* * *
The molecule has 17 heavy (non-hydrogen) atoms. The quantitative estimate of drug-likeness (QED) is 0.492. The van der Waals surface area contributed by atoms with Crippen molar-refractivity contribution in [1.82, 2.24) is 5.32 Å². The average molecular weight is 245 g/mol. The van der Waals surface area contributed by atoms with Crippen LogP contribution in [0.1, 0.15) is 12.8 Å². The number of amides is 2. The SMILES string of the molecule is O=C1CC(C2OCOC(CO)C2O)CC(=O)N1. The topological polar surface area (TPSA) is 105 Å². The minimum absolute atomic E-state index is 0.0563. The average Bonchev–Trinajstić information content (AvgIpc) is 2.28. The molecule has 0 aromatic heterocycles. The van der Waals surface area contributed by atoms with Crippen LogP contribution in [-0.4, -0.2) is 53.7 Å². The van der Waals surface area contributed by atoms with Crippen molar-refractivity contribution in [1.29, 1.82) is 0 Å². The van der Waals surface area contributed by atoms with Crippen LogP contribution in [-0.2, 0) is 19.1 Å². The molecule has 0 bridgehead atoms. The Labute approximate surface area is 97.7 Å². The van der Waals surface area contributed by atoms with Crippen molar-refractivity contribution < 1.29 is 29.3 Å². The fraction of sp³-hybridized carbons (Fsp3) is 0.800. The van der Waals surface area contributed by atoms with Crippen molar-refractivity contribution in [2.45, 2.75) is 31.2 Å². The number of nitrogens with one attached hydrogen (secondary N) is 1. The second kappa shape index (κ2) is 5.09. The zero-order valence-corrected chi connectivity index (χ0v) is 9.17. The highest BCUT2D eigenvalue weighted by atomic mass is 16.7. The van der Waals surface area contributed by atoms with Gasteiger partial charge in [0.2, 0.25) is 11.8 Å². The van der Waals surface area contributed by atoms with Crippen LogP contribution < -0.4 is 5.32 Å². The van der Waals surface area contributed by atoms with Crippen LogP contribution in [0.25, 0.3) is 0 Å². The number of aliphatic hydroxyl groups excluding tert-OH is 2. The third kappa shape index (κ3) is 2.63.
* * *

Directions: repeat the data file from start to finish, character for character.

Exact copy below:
The molecule has 17 heavy (non-hydrogen) atoms. The quantitative estimate of drug-likeness (QED) is 0.492. The van der Waals surface area contributed by atoms with Crippen molar-refractivity contribution in [1.82, 2.24) is 5.32 Å². The average molecular weight is 245 g/mol. The van der Waals surface area contributed by atoms with Crippen LogP contribution in [0.1, 0.15) is 12.8 Å². The number of amides is 2. The SMILES string of the molecule is O=C1CC(C2OCOC(CO)C2O)CC(=O)N1. The topological polar surface area (TPSA) is 105 Å². The minimum absolute atomic E-state index is 0.0563. The average Bonchev–Trinajstić information content (AvgIpc) is 2.28. The molecule has 0 aromatic heterocycles. The van der Waals surface area contributed by atoms with Crippen LogP contribution in [-0.4, -0.2) is 53.7 Å². The van der Waals surface area contributed by atoms with Crippen molar-refractivity contribution in [1.29, 1.82) is 0 Å². The van der Waals surface area contributed by atoms with Crippen LogP contribution in [-0.2, 0) is 19.1 Å². The molecule has 0 bridgehead atoms. The Labute approximate surface area is 97.7 Å². The van der Waals surface area contributed by atoms with Crippen molar-refractivity contribution < 1.29 is 29.3 Å². The fraction of sp³-hybridized carbons (Fsp3) is 0.800. The van der Waals surface area contributed by atoms with Crippen molar-refractivity contribution in [2.45, 2.75) is 31.2 Å². The number of nitrogens with one attached hydrogen (secondary N) is 1. The second kappa shape index (κ2) is 5.09. The zero-order valence-corrected chi connectivity index (χ0v) is 9.17. The highest BCUT2D eigenvalue weighted by atomic mass is 16.7. The van der Waals surface area contributed by atoms with Gasteiger partial charge in [0.2, 0.25) is 11.8 Å². The van der Waals surface area contributed by atoms with Crippen LogP contribution < -0.4 is 5.32 Å². The van der Waals surface area contributed by atoms with Crippen LogP contribution in [0.25, 0.3) is 0 Å². The number of aliphatic hydroxyl groups excluding tert-OH is 2. The third kappa shape index (κ3) is 2.63.